ROME — The Venice Film Festival’s independently run Venice Days, modeled on Cannes Directors’ Fortnight, has unveiled its lineup of 12 pics unspooling in the official selection which marks a departure from its customary Eurocrentric bent, and sees the U.S. playing prominently thanks in part to a pact with Tribeca.
Venice Days and Tribeca have launched a “cultural exchange” initiative under which Venice Days as a special event will screen a U.S. title chosen by Tribeca – this year Josh and Benny Safdie’s docu “Lenny Cooke” – while Tribeca will be showcasing a European pic selected by Venice Days.
As for entries in this year’s more geographically diverse main section, eight are world preems and seven are first works.
These include the world preem of U.S. multi-hyphenate Sean Gullette’s “Traitors,” (pictured) set amid the punk-rock scene in Tangiers where Gullette, who is an actor, scribe, producer, and longtime Darren Aronofsky collaborator, is based. Also from the U.S. is the international launch of Sundance pic “Kill Your Darlings” by John Krokidas, starring Daniel Radcliffe as Allen Ginsberg. Palestinian-American helmer Cherien Dabis (Amreeka) is launching her “May in the Summer,” also at Sundance, internationally from the Lido.
Bowing in Venice Days from Israel is Gaza-set political thriller “Bethlehem,” by Yuval Adler; Turkish female empowerment drama “Nobody’s Home,” by Deniz Akcay; buzzed-about Hong Kong-set vampire pic “Rigor Mortis”; and Indian social drama “Siddharth,” by Richie Mehta, among other entries.
The reduced Italian presence in Days this year comprises Daniele Gaglianone’s docudrama “La Mia Classe,” about immigrant students in a Rome school.
Entries from Europe at large include Bulgarian adoption noir “Alienation,” by first-timer Milko Lazarov, starring Greek actor Christos Stergioglou (Dogtooth); and Gallic first-timer Jean Denizot’s “La Belle Vie,” about a father living with his kids whom he kidnapped after losing custody.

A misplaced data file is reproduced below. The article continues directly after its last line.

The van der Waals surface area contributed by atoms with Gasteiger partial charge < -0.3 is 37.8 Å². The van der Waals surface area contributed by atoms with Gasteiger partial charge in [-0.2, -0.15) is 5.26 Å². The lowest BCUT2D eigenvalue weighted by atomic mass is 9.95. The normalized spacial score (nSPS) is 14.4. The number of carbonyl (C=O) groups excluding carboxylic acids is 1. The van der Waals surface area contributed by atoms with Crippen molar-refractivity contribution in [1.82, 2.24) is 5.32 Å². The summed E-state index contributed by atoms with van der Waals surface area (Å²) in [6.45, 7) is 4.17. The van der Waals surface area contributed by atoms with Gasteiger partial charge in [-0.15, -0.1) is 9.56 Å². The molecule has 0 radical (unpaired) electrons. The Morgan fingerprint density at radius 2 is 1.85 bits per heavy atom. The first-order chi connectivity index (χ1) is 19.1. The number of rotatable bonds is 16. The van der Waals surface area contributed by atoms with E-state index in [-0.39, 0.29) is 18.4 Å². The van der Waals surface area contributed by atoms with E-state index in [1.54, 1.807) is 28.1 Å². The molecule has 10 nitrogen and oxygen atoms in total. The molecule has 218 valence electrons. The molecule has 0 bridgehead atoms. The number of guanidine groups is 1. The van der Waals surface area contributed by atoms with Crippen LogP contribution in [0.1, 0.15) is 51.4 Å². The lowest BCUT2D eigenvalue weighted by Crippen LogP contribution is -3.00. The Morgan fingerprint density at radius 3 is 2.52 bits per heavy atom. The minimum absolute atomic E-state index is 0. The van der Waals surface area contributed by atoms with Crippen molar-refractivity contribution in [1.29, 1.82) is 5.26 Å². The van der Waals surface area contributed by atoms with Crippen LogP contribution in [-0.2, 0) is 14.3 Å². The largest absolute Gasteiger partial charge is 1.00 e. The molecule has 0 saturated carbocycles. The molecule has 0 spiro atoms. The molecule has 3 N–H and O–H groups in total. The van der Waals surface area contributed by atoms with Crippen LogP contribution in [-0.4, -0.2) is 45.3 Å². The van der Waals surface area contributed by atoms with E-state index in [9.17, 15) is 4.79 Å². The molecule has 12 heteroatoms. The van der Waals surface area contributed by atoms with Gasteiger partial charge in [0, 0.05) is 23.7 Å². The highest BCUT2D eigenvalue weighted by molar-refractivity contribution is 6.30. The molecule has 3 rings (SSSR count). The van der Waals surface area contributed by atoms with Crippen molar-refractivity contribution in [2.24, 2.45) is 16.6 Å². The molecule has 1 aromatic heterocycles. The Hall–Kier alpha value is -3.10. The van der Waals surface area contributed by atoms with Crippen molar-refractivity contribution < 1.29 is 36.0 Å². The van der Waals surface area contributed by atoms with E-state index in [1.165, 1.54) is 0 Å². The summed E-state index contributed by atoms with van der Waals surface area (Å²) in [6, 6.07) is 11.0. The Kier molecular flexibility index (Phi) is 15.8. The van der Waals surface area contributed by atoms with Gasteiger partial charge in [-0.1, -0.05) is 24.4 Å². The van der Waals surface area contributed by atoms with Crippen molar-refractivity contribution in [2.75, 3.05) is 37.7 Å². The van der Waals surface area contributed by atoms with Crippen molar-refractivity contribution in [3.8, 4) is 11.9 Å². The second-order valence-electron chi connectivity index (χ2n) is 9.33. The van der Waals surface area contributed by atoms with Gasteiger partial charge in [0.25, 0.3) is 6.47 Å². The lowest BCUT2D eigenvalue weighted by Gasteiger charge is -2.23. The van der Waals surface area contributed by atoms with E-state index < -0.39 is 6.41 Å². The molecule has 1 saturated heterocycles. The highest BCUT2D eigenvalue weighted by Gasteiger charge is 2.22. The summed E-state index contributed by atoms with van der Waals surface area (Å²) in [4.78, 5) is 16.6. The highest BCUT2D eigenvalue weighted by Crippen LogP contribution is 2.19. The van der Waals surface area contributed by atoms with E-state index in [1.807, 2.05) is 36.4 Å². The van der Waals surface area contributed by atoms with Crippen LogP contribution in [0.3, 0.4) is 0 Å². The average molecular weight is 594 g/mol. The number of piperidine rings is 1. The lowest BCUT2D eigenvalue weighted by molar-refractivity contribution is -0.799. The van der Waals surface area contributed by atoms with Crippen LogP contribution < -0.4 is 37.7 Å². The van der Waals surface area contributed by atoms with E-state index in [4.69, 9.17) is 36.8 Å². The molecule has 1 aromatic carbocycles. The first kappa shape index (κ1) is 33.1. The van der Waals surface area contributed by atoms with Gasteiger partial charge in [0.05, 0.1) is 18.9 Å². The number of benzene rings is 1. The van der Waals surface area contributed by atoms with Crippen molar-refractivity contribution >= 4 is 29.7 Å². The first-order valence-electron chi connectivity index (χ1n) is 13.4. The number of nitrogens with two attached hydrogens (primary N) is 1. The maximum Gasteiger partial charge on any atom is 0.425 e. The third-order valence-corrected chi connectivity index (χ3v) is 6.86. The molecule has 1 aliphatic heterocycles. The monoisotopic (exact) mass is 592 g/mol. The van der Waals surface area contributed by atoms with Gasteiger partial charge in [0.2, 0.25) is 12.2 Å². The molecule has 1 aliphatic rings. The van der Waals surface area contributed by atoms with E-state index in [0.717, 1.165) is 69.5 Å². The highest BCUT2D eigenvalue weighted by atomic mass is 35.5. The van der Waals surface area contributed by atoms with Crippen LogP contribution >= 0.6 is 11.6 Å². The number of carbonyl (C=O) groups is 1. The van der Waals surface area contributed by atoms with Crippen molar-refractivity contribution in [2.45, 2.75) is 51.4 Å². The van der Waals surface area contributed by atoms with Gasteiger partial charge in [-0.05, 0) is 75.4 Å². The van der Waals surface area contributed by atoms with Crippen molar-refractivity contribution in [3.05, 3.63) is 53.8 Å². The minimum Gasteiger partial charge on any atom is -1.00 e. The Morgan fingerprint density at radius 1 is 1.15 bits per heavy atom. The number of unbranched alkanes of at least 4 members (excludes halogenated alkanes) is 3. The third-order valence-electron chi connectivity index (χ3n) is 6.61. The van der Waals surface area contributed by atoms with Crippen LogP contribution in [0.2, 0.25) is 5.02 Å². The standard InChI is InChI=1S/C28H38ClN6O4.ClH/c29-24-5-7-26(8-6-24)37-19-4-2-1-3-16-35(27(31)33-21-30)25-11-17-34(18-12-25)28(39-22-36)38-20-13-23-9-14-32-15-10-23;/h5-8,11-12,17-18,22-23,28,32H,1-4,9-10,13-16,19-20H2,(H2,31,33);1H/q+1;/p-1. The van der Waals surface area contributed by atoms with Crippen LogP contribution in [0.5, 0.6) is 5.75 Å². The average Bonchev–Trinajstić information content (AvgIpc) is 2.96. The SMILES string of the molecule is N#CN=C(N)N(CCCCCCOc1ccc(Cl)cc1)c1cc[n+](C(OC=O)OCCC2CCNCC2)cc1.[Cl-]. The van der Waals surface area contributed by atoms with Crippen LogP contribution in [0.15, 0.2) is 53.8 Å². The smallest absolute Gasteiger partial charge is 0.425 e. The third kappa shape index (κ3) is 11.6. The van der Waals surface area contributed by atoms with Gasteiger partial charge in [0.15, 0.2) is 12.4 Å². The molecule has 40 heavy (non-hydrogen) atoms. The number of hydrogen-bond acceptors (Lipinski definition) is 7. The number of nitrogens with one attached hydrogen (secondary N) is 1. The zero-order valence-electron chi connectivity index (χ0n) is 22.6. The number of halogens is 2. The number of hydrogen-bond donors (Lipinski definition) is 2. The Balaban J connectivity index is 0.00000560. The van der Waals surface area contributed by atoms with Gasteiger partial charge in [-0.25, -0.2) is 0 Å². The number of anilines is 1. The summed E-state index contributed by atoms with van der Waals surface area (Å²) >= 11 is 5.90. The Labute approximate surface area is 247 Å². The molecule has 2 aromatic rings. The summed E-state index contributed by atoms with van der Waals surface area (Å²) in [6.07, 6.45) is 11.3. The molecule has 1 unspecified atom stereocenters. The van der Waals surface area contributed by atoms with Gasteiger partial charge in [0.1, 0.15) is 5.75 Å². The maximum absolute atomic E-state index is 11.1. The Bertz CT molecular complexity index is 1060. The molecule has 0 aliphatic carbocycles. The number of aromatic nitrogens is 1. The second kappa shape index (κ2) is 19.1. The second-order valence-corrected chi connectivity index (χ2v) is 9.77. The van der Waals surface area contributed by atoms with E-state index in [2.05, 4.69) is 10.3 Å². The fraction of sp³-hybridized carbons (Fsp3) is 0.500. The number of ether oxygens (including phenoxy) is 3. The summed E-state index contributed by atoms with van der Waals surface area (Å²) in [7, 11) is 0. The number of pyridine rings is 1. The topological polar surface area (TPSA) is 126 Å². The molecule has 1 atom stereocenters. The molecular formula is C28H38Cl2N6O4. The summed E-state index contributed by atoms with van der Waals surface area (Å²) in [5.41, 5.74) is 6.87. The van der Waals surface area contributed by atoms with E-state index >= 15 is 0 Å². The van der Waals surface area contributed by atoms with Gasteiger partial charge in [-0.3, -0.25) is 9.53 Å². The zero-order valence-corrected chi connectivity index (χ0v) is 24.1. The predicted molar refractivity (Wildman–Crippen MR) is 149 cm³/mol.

From Latin America, “La Reconstruccion,” the latest from Argentine helmer Juan Taratuto (A Boyfriend For My Wife) is launching internationally from the Lido section.
At the Rome presser, Venice Days artistic topper Giorgio Gosetti noted that this year’s tenth edition is marked both by pics from more countries and also less coin in his budget, which forced him to do away with the Venice Nights section dedicated to Italian docus.
Collaboration between Venice Days and Prada label Miu Miu continues on a micro sidebar titled Women’s Tales which this year will feature shorts by Palestinian thesp/helmer Hiam Abbas and U.S. helmer Ava DuVernay.
Venice Days will also screen the three finalists for the European Parliament’s Lux prize, which finances subtitles in 23 European languages and EU-wide distribution. They are: Italian thesp-turned helmer Valeria Golino’s “Miele,” Belgian auteur Felix Van Groeningen’s “The Broken Circle Breakdown,” and British helmer Clio Barnard’s “The Selfish Giant.”
Venice fest runs Aug. 28 to Sept. 7. The official selection lineup will be announced July 25.
VENICE DAYS LINEUP
“La Belle Vie,” Jean Denizot (France)
“Nobody’s Home,” Deniz Akcay (Turkey)
“May In The Summer,” Cherien Dabis (U.S., Qatar, Jordan)
“La Mia Classe,” Daniele Gaglianone (Italy)
“La Reconstruccion,” Juan Taratuto (Argentina)
Women’s Tales Project (Shorts) in collaboration with Miu Miu
“The Door,” Ava DuVernay (Italy,U.S.)
“Le Donne Della Vucciria,” Hiam Abbas (Italy,France)
“Julia,” J. Jackie Baier (Germany,Lithuania)
“Venezia Salva,” Serena Nono (Italy)
In Collaboration With Tribeca Film Festival
“Lenny Cooke,” Benny Safdie, Joshua Safdie (U.S.)
Pre-opener Special Screening
“L’arbitro,” Paolo Zucca (Italy,Argentina)
Closer – Special Screening
“Tres Bodas De Mas,” Javier Ruiz Caldera (Spain)